• Ongoing support to find placement if unsuccessful
• Jobs only available in select hospitals / areas potentially limiting your choice.
• May not have medical knowledge on type of work you will perform
• Post placement support may be limited

3. Forums

ProsCons
• Word of mouth advice leading to several potential contacts
• Honest accounts of working experience
• No guarantee on vacancies
• Biased viewpoints
• Information may not be up to date

4. Check local job boards

ProsCons
• Recent vacancies for hospital / region of choice • Other potential vacancies may not be advertised
• Local doctors likely to get preference over foreign graduates


Receiving a job offer is perhaps the easiest step of the process. All that follows can be extremely time consuming and financially costly; applying for your registration and immigration documents, are usually the greatest rate-limiting factors.

Each country has different requirements depending on your nationality, where you graduated for your primary medical degree and where you gained your Specialty Training (if relevant). See below for further details.

Specialty Training overseas

If you're planning on starting or continuing your training overseas, you will need to check with the country where you're planning a move. Some destinations will require at least a year or more's experience working in the country before you can apply. Other factors taken into consideration include the level of application, citizenship and proof of previous competencies.

Popular destinations

We have expanded below on some of the most popular destinations for doctors (all of which we actively organise placements for):

  1. Australia
    Australia is one of the most popular destinations for UK doctors going overseas. Great weather, a better work-life balance, a similar culture and great pay all make it an attractive option. In terms of a woman going to work there, it is a safe destination with good career prospects for women.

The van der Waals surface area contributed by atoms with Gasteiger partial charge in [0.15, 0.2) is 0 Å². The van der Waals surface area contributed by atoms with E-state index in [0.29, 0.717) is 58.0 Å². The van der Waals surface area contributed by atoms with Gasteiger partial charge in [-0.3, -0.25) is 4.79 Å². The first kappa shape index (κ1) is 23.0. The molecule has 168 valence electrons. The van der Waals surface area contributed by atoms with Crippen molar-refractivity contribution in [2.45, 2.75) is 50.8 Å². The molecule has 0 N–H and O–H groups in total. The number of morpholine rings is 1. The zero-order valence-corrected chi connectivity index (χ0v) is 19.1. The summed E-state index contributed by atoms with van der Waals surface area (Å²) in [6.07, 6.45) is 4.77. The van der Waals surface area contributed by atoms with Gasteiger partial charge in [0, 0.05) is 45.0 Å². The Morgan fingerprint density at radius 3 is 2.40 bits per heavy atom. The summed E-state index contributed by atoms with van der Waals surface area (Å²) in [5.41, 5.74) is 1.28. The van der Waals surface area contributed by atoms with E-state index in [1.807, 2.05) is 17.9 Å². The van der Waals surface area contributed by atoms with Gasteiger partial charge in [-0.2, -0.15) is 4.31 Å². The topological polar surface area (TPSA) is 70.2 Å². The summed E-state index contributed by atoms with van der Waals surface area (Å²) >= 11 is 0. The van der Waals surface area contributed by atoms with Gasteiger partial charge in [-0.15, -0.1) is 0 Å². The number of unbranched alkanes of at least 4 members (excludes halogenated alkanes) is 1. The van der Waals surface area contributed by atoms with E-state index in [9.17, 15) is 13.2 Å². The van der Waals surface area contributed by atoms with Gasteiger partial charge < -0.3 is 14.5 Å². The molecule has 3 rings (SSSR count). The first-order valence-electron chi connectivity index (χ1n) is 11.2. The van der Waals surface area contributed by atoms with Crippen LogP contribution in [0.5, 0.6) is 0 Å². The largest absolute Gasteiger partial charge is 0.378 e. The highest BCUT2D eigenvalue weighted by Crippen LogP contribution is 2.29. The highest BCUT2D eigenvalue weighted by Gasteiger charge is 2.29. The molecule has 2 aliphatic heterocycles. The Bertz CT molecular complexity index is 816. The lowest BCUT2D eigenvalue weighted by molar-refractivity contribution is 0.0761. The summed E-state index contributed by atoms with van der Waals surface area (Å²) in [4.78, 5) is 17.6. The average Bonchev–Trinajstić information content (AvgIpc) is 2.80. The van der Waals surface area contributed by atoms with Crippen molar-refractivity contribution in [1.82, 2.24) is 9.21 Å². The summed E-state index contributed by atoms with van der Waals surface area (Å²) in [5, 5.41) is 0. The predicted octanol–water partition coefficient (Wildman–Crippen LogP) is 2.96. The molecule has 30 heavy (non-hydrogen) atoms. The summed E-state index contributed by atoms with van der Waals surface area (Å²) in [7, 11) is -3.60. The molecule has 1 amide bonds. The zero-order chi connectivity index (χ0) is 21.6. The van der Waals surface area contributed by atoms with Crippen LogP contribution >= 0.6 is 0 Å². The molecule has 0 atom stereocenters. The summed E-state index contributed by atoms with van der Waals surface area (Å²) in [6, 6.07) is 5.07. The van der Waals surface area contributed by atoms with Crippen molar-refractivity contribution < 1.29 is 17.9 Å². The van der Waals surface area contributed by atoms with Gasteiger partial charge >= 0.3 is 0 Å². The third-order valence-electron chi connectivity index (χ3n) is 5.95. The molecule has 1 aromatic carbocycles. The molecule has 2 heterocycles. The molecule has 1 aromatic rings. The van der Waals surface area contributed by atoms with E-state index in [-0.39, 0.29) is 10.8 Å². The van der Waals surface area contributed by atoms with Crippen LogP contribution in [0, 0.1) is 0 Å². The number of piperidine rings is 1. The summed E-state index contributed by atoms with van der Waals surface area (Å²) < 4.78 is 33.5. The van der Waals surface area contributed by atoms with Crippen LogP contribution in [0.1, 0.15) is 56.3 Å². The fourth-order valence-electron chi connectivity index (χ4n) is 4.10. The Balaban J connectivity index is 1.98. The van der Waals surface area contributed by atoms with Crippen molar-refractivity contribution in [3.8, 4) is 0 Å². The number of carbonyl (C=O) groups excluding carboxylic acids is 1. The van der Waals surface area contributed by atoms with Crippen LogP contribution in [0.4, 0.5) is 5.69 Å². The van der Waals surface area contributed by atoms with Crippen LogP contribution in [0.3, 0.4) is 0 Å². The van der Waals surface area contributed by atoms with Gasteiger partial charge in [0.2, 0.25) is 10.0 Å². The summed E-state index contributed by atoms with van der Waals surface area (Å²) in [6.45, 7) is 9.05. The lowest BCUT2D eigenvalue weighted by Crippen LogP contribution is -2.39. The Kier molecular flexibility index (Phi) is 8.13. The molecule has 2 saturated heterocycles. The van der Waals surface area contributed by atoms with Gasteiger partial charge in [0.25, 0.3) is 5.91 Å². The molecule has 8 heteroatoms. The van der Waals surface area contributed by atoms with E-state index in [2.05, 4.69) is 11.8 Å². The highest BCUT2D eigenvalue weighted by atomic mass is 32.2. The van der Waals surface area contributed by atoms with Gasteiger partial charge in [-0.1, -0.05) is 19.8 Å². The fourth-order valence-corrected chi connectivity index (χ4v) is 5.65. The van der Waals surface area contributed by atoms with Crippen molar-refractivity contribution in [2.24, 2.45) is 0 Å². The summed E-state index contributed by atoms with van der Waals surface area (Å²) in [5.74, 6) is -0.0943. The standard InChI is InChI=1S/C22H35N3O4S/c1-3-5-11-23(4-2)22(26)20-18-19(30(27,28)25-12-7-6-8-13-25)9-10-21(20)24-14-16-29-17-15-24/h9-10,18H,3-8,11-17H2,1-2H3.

Australia is popular for fellowships in several specialties because of a paralleled healthcare system with the UK. Plenty of doctors will commonly choose to stay on and work as Consultants in this country.~

  2. New Zealand
    New Zealand is a safe destination for women and a thriving multi-cultural society, offering a mild year round climate and an excellent quality of life. You will always be close to nature (New Zealand has some truly spectacular scenery), meaning that it is so easy to spend time outdoors and lead a more active life.

    All new registrants, (all levels) must work under supervision for at least their first 12 months in New Zealand to become familiar with the culture. Specialists such as Radiologists, Anaesthetists, Surgeons and Psychiatrists are in high demand. Emergency Medicine is a competitive and popular specialty with reputable training.

  3. Canada
    Canada is a safe place to live and one of the most desirable destinations for immigrants. Since 1994, Canada has been ranked in the top ten places to live in the world. Consistently recognized for its high standard of living, low mortality rate, good education and health system, low crime rate and beauty. It is a country that welcomes ethnic diversity and has active policies to encourage immigration of skilled workers.

    Many doctors work in Canada either towards the end of their training, as part of a Fellowship or as a Consultant. There are plenty of lucrative options for doctors with excellent work/life balance.

  4. UAE
    Vacancies for international medical graduates in the UAE tend to be more popular with post CCT specialists and GPs. Whilst this may be the common trend, this doesn't mean it is impossible for more junior doctors to emigrate there.